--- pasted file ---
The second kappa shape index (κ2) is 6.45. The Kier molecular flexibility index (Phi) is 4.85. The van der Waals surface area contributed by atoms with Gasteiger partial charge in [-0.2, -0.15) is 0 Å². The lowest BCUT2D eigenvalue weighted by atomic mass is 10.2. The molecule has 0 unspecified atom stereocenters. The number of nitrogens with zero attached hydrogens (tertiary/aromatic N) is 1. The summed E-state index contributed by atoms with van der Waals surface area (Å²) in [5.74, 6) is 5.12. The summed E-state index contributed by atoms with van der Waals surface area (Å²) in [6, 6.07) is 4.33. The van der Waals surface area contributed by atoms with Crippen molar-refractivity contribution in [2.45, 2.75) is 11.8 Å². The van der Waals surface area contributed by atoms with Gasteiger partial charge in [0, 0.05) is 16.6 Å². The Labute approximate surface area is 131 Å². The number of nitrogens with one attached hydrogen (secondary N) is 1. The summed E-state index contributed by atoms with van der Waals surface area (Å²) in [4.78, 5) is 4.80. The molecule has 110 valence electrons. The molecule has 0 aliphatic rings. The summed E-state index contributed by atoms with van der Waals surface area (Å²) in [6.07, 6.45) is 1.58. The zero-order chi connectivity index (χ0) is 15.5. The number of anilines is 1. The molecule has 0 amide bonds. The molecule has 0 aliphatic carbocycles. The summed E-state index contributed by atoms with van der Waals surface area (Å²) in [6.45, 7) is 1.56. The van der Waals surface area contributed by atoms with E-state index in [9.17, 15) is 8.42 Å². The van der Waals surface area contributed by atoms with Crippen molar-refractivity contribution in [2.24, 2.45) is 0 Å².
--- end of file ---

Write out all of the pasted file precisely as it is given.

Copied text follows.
The second kappa shape index (κ2) is 6.45. The Kier molecular flexibility index (Phi) is 4.85. The van der Waals surface area contributed by atoms with Gasteiger partial charge in [-0.2, -0.15) is 0 Å². The lowest BCUT2D eigenvalue weighted by atomic mass is 10.2. The molecule has 0 unspecified atom stereocenters. The number of nitrogens with zero attached hydrogens (tertiary/aromatic N) is 1. The summed E-state index contributed by atoms with van der Waals surface area (Å²) in [5.74, 6) is 5.12. The summed E-state index contributed by atoms with van der Waals surface area (Å²) in [6, 6.07) is 4.33. The van der Waals surface area contributed by atoms with Crippen molar-refractivity contribution in [2.45, 2.75) is 11.8 Å². The van der Waals surface area contributed by atoms with Gasteiger partial charge in [0, 0.05) is 16.6 Å². The Labute approximate surface area is 131 Å². The number of nitrogens with one attached hydrogen (secondary N) is 1. The summed E-state index contributed by atoms with van der Waals surface area (Å²) in [4.78, 5) is 4.80. The molecule has 110 valence electrons. The molecule has 0 aliphatic rings. The summed E-state index contributed by atoms with van der Waals surface area (Å²) in [6.07, 6.45) is 1.58. The zero-order chi connectivity index (χ0) is 15.5. The number of anilines is 1. The molecule has 0 amide bonds. The molecule has 0 aliphatic carbocycles. The summed E-state index contributed by atoms with van der Waals surface area (Å²) in [6.45, 7) is 1.56. The van der Waals surface area contributed by atoms with E-state index in [9.17, 15) is 8.42 Å². The van der Waals surface area contributed by atoms with Crippen molar-refractivity contribution in [2.24, 2.45) is 0 Å².